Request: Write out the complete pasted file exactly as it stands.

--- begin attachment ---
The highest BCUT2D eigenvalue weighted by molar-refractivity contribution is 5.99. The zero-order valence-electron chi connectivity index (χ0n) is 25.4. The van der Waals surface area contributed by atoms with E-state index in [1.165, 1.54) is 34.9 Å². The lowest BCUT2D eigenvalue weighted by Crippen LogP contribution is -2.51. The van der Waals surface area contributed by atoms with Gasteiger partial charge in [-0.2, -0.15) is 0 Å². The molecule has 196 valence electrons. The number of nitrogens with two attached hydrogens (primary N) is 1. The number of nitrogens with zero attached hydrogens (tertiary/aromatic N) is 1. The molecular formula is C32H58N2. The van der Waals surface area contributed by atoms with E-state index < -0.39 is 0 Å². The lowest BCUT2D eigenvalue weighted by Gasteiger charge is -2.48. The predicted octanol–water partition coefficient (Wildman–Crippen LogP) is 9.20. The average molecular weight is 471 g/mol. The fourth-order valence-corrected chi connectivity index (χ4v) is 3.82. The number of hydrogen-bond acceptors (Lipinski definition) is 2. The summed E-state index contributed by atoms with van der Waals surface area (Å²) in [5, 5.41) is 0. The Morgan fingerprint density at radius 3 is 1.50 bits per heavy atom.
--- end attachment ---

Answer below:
The highest BCUT2D eigenvalue weighted by molar-refractivity contribution is 5.99. The zero-order valence-electron chi connectivity index (χ0n) is 25.4. The van der Waals surface area contributed by atoms with E-state index in [1.165, 1.54) is 34.9 Å². The lowest BCUT2D eigenvalue weighted by Crippen LogP contribution is -2.51. The van der Waals surface area contributed by atoms with Gasteiger partial charge in [-0.2, -0.15) is 0 Å². The molecule has 196 valence electrons. The number of nitrogens with two attached hydrogens (primary N) is 1. The number of nitrogens with zero attached hydrogens (tertiary/aromatic N) is 1. The molecular formula is C32H58N2. The van der Waals surface area contributed by atoms with E-state index < -0.39 is 0 Å². The lowest BCUT2D eigenvalue weighted by Gasteiger charge is -2.48. The predicted octanol–water partition coefficient (Wildman–Crippen LogP) is 9.20. The average molecular weight is 471 g/mol. The fourth-order valence-corrected chi connectivity index (χ4v) is 3.82. The number of hydrogen-bond acceptors (Lipinski definition) is 2. The summed E-state index contributed by atoms with van der Waals surface area (Å²) in [5, 5.41) is 0. The Morgan fingerprint density at radius 3 is 1.50 bits per heavy atom.